Exposed Science

Exposed Science: Genes, the Environment, and the Politics of Population Health

SARA SHOSTAK
Copyright Date: 2013
Edition: 1
Pages: 312
https://www.jstor.org/stable/10.1525/j.ctt7zw33h
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  • Book Info
    Exposed Science
    Book Description:

    We rely on environmental health scientists to document the presence of chemicals where we live, work, and play and to provide an empirical basis for public policy. In the last decades of the 20th century, environmental health scientists began to shift their focus deep within the human body, and to the molecular level, in order to investigate gene-environment interactions. InExposed Science, Sara Shostak analyzes the rise of gene-environment interaction in the environmental health sciences and examines its consequences for how we understand and seek to protect population health. Drawing on in-depth interviews and ethnographic observation, Shostak demonstrates that what we know - and what we don't know - about the vulnerabilities of our bodies to environmental hazards is profoundly shaped by environmental health scientists' efforts to address the structural vulnerabilities of their field. She then takes up the political effects of this research, both from the perspective of those who seek to establish genomic technologies as a new basis for environmental regulation, and from the perspective of environmental justice activists, who are concerned that that their efforts to redress the social, political, and economical inequalities that put people at risk of environmental exposure will be undermined by molecular explanations of environmental health and illness.Exposed Sciencethus offers critically important new ways of understanding and engaging with the emergence of gene-environment interaction as a focal concern of environmental health science, policy-making, and activism.

    eISBN: 978-0-520-95524-0
    Subjects: Public Health, Health Sciences

Table of Contents

  1. Front Matter
    (pp. i-vi)
  2. Table of Contents
    (pp. vii-viii)
  3. Acknowledgments
    (pp. ix-xiii)
  4. Introduction
    (pp. 1-22)

    In the spring of 2000, a two-year-old girl named Sunday Abek was treated at a New Hampshire hospital emergency room for a low-grade fever and vomiting. Because her throat culture was positive for strep, the doctors sent her home with a prescription for an antibiotic. Her condition worsened, and three weeks later Sunday was admitted to the hospital, where she fell into a coma. Two days later, she died. The cause of her death was lead poisoning.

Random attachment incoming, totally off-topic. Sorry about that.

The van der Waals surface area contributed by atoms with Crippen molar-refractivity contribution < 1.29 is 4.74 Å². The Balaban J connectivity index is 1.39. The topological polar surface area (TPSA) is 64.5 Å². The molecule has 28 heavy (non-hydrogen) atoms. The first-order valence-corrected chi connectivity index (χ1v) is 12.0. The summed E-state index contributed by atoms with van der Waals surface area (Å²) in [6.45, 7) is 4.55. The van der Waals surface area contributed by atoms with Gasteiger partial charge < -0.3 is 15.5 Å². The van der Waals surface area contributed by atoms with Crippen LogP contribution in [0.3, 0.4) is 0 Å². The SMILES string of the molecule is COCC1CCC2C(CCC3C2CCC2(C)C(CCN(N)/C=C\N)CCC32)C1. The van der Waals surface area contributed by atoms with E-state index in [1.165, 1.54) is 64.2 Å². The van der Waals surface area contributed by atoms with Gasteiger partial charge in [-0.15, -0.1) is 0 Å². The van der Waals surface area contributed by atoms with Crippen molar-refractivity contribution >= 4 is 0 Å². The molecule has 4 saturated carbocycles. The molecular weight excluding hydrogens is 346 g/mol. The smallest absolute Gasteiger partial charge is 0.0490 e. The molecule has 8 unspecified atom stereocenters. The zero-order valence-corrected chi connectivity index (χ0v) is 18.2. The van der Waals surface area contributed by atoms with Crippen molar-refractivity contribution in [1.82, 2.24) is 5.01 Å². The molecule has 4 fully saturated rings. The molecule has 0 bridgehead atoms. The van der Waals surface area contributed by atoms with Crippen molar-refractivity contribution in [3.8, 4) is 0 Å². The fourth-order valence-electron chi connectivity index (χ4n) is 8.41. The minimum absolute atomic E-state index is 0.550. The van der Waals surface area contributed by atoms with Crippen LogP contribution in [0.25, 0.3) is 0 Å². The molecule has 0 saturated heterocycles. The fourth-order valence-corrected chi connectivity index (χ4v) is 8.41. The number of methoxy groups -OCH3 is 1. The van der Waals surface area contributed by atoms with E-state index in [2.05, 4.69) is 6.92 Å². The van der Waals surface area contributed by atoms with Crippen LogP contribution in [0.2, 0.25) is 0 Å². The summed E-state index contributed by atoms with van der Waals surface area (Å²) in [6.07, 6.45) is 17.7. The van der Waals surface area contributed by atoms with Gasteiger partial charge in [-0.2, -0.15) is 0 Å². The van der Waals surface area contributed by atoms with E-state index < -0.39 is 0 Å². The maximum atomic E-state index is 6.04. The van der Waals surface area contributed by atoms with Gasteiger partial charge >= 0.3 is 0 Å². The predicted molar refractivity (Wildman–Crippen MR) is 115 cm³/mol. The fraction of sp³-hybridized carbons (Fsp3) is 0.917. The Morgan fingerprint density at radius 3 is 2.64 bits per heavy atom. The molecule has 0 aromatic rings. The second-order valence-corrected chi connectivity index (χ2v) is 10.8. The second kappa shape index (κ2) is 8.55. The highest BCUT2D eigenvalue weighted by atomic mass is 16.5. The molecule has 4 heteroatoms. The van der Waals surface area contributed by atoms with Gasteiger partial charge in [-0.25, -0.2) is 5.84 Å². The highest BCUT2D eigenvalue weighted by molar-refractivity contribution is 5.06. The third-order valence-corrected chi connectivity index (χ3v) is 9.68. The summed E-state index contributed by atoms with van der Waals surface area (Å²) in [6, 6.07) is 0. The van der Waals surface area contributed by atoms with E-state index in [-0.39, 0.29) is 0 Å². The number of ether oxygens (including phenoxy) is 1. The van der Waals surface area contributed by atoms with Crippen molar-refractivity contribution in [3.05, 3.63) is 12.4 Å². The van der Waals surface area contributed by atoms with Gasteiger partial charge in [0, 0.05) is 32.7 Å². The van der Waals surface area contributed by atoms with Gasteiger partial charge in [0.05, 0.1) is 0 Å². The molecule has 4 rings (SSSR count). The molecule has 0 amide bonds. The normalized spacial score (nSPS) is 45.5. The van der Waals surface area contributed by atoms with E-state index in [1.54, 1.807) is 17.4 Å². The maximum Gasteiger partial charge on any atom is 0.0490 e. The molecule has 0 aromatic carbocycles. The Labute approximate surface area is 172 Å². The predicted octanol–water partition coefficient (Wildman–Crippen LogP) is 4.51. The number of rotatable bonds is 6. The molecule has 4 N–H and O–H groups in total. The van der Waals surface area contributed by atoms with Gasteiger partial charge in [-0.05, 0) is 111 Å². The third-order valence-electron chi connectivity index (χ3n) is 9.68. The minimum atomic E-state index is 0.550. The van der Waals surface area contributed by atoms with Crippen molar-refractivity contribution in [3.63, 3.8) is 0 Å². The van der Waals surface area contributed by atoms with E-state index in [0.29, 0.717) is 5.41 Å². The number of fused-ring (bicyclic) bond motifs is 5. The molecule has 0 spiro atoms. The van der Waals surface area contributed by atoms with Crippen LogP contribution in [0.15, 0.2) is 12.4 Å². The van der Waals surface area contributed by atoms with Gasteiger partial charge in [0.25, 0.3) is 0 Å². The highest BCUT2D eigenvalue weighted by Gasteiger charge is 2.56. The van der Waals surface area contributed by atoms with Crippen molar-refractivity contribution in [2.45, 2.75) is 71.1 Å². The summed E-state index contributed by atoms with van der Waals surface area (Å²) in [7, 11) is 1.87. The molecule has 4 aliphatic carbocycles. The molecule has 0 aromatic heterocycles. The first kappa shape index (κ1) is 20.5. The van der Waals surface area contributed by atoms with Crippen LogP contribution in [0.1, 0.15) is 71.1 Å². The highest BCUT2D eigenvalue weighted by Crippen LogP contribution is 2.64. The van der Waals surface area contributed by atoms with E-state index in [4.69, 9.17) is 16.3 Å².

Originally from Sudan, Sunday’s family had recently moved to the United States from an Egyptian refugee camp, where she had lived for most...

  5. ONE “Toxicology Is a Political Science”
    (pp. 23-47)

    In September 2007, an array of prominent environmental health scientists and activists was called to testify before Congress. Seated before the Domestic Policy Subcommittee of the House of Representative’s Committee on Oversight and Government Reform were Samuel Wilson, then acting Director of the National Institute of Environmental Health Sciences (NIEHS), George Lucier, former Director of the National Toxicology Program (NTP), Lynn Goldman, a professor of environmental health science at the Johns Hopkins University School of Public Health, Peggy Shepard, the Executive Director of the EJ group West Harlem Environmental Action (WEACT), and Stefani Hines, a member of the National Advisory...

  6. TWO The Consensus Critique
    (pp. 48-70)

    Under what circumstances would environmental health scientists see molecular genetic approaches to understanding human health and illness as anopportunity,rather than a threat to the jurisdiction and standing of their field? As one environmental health scientist put it, genetic research—especially as it was being “oversold” as the key to unlocking the mysteries ofallhuman health and illness—appeared to many “as much as a barrier as a way to take action” (Interview S50). Following the publication of the first map of the human genome and the revelation that it contains many fewer genes than initially expected, environmental...

  7. THREE Susceptible Bodies
    (pp. 71-100)